After an uncertain year, the Dallas Arts District returns to celebrate live dance and music at the 128,000 square foot outdoor venue Annette Strauss Square of AT&T Performing Arts Center.
One of the district’s signature events, Changing Perspectives, will spotlight 10 performing arts companies for Dallas Arts Month. It blends cultural music and Ballet Folklorico, ballet and contemporary modern dance.
Lily Cabatu Weiss, executive director of Dallas Arts District, said the program will offer a safe experience for families to witness a live, in-person show. She added it reimagines traditional Dallas arts.
“Experiencing the arts under the stars in an outdoor environment, and again it’s less intimidating because you’re not in formal seating,” Weiss said. “You could bring your blanket or your low beach chair and you’re out on the outdoor grassy area of Annette Strauss Square.”
The yearly celebration of Dallas artists will no longer be a block party with streets closed off. Instead, this year, Changing Perspectives will be masked, socially distanced and limited in the otherwise 2,000 capacity venue.
Changing Perspectives seeks to “entice our community to attend a free event without feeling any kind of intimidation,” Weiss said.
The night of entertainment will bring together groups that rarely share the same stage. Groups such as Percussion Things, Anita N. Martinez Ballet Folklorico, Cry Havoc Theater Company, Texas Ballet Theater, and B. MOORE DANCE will perform in the first half of the evening performances, In the second half, companies Bandan Koro African Drum & Dance Ensemble, Bruce Wood Dance, The Dallas Opera Orchestra members, Dallas Black Dance Theatre and Dezi 5 will take the stage.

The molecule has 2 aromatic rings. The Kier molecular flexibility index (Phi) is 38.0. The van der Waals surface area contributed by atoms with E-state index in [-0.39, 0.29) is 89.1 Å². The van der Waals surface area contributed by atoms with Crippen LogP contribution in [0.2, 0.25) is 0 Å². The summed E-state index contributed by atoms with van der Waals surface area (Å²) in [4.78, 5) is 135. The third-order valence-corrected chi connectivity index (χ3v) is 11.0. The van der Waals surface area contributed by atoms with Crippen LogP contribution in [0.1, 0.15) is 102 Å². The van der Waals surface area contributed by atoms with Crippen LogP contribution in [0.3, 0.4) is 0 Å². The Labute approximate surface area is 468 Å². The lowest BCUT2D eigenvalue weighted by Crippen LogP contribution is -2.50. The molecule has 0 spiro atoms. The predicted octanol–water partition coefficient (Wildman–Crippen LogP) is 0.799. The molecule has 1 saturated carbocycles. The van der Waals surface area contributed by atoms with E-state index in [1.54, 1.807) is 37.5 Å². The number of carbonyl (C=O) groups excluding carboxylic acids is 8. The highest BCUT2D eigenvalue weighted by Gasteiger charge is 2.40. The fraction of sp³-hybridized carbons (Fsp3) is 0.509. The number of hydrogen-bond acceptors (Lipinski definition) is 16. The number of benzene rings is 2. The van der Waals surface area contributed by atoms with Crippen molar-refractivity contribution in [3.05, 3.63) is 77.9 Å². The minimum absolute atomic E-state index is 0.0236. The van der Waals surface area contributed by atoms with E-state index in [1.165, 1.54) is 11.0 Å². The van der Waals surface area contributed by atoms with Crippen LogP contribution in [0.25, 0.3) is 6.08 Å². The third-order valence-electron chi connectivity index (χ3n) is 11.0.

In the past year, a survey found that arts organizations have lost more than $95 million during the pandemic. Mara Richards Bim, the founder of Cry Havoc Theater, said in a press statement that the event will help bridge what we’ve lost this year — connection.
“Artistic creation plays a vital role in bringing communities together to process collective grief and to find renewed joy,” Richards Bim said, “…what we hope, is the first step on our journey home to live, performing arts in Dallas.”
To manage capacity, the Dallas Arts District asks patrons to RSVP.
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